The Schleswig-Holstein (D182) a Hamburg class destroyer launched in 1960 and was the first German warship class to be built after World War 2. Post-war ship construction in Germany had been concentrated on commercial vessels for import and export before the arrival of the Schleswig-Holstein. The German builder Stulcken Shipyard was available for the project, however, they had little in the way of experience in building naval-class warships. After bids were received, Stulcken was nonetheless awarded the contract.
|Design of the Schleswig-Holstein and her related class was centered around operations in the Baltic Sea.|
The German Navy felt the primary requirements needed in their new class warship to be armament and speed - operations in adverse weather was not considered since this destroyer was not expected to operate in the volatile waters of the North Sea.
|The German Government needed destroyers to protect the shipping lanes between the Baltic countries, lanes that had seen an noticeable increase in trade traffic.|
Stulcken's plans lacked the modern upgrades common to American and British destroyers of the time. In fact, the Schleswig-Holstein resembled something more akin to a World War 2 destroyer design. On the positive side, the lack of incorporating modern components into the Schleswig-Holstein superstructure and weapons suite allowed for a fast-track construction schedule. Stulcken shipyard also built the Cologne-class frigates in the 1960’s and the technical blueprints of both ship types were similar and lacked advanced weaponry.
|The German Navy wanted a heavy gun armament so the weight of the steel had to be reduced somewhere on the ship.|
When her mission finally changed, the Schleswig-Holstein (D182) and her sister ships became the German Navy’s primary naval warship in the North Sea. Their lack of large free boards eventually slowed their sea-going progress and reduced the effectiveness as destroyers in heavy seas.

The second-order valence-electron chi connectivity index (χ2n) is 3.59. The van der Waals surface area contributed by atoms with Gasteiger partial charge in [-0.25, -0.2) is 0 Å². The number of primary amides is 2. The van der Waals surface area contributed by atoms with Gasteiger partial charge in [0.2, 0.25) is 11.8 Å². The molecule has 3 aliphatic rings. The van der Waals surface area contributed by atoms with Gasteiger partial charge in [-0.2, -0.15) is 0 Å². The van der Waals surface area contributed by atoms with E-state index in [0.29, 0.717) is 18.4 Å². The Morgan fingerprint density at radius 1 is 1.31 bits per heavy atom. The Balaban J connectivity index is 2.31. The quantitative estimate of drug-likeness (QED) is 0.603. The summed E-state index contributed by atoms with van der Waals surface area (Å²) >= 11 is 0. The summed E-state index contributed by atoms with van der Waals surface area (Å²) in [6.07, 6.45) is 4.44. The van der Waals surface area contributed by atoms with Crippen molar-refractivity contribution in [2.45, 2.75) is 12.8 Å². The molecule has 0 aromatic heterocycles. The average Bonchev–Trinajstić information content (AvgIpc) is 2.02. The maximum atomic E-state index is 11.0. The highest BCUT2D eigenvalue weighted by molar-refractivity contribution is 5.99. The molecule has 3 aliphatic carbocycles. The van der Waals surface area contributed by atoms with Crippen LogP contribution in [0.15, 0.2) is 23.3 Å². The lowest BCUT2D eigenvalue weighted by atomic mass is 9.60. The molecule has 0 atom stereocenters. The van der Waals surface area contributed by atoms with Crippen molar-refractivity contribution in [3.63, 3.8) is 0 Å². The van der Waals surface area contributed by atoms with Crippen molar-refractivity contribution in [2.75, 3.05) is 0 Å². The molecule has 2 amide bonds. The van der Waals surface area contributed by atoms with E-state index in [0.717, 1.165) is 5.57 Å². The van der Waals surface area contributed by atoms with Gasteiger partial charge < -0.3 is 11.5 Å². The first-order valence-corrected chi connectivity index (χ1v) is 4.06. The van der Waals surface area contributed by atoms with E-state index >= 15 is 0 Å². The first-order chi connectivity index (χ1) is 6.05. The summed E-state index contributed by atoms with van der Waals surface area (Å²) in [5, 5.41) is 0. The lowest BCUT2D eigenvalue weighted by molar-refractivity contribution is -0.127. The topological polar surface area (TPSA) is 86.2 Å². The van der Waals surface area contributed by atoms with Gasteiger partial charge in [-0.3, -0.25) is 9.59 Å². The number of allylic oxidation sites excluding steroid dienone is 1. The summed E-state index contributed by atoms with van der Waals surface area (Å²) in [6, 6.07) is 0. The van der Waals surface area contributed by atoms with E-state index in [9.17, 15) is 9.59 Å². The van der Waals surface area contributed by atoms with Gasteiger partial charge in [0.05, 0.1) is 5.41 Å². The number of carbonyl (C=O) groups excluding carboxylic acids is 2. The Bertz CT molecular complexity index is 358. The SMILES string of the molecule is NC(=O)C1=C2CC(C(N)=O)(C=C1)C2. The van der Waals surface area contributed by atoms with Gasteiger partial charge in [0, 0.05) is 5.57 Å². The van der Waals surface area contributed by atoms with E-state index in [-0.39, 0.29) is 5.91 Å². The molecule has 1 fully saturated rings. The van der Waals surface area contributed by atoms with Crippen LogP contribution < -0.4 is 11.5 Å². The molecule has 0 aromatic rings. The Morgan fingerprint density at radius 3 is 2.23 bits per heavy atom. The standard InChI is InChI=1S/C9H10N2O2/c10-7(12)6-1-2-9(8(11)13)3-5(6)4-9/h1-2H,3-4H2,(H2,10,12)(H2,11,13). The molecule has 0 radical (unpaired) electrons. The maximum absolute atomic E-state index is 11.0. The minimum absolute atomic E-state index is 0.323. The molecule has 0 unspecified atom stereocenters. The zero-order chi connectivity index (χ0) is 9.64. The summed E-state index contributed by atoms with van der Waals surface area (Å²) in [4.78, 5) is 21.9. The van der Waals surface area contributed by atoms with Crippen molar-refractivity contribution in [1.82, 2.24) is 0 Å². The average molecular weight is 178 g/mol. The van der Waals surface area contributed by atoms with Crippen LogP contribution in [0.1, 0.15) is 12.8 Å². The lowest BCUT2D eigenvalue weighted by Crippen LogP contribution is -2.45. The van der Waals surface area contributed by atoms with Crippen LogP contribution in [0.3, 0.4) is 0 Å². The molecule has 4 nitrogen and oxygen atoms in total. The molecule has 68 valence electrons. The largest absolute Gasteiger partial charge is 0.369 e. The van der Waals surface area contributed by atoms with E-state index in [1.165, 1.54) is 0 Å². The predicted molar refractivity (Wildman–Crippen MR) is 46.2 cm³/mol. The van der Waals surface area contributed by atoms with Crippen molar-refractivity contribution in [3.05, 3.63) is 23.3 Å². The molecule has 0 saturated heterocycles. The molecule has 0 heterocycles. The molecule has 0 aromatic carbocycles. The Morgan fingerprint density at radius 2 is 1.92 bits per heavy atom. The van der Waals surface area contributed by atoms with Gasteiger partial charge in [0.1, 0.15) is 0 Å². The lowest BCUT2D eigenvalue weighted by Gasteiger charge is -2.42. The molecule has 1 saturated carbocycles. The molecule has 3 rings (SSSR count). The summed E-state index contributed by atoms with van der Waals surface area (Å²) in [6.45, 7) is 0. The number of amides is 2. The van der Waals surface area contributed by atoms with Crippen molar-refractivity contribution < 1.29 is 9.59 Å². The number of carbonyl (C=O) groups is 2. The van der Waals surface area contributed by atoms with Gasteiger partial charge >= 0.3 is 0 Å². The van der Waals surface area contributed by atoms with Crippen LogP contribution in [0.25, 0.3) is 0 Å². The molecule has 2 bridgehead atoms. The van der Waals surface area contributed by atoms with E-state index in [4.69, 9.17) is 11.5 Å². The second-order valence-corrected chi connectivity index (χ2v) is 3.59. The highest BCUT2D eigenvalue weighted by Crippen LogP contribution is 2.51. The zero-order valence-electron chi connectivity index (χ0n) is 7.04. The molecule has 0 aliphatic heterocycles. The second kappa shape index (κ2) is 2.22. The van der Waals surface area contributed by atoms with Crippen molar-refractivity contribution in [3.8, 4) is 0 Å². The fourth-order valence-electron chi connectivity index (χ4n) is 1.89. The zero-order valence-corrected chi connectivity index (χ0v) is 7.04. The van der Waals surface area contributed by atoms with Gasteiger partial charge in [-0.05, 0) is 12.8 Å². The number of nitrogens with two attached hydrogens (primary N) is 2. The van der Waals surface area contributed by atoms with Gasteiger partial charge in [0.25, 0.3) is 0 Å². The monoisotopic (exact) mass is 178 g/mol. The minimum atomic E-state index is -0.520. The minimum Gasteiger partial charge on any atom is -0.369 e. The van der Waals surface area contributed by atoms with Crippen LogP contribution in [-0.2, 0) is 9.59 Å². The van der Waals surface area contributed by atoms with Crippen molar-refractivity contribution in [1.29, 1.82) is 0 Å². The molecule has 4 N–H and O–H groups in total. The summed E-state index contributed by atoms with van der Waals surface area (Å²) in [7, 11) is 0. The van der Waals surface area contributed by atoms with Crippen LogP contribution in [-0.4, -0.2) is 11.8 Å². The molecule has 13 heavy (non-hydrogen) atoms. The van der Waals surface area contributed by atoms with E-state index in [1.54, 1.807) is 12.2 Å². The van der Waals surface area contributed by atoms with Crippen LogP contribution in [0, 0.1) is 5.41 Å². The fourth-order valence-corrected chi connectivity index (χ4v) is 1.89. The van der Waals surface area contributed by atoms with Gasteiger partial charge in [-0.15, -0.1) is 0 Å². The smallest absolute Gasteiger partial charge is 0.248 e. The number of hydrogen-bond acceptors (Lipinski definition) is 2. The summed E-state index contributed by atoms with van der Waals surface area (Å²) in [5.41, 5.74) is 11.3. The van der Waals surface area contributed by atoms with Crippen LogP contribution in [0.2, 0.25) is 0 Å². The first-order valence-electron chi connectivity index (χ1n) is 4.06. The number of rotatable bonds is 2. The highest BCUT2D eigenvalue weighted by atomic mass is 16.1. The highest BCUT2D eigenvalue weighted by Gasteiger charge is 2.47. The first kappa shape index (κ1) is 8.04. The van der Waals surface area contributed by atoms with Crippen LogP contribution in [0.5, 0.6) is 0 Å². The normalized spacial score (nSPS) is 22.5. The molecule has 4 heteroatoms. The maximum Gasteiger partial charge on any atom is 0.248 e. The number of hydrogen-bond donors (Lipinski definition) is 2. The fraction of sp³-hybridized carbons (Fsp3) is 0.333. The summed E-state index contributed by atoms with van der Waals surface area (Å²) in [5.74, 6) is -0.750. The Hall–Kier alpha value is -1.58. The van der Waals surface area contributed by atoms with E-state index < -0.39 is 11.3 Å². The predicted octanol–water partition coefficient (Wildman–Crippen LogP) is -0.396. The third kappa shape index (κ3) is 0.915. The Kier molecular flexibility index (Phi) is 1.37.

By the late 1970’s, the Schleswig-Holstein needed a weapons upgrade to counter the anti-ship guided missiles being fielded by aircraft and ships of other countries. At this time, her designation was changed to Type 101A. To counter the anti-ship missile threat, the decision was made to mount two French Exocet anti-ship missile launchers. To accomplish this, room aboard was needed so one of the 100mm gun mounts was removed and the torpedo tubes were welded over. The Exocet revolving missile launchers were positioned aft behind the stack. The outdated Bofors guns were replaced with four of the new L 70 Breda 40mm cannons in twin mountings instead. The radar was upgraded with the French F97 model while the and the operations center was modernized by increasing its size with new sonar stations. The Bridge had larger windows installed with larger side wings.
D182 was finally decommissioned in December 1994 and fell to the scrapman's torch in Spain. The Hamburg-class, as a whole, is no longer in service.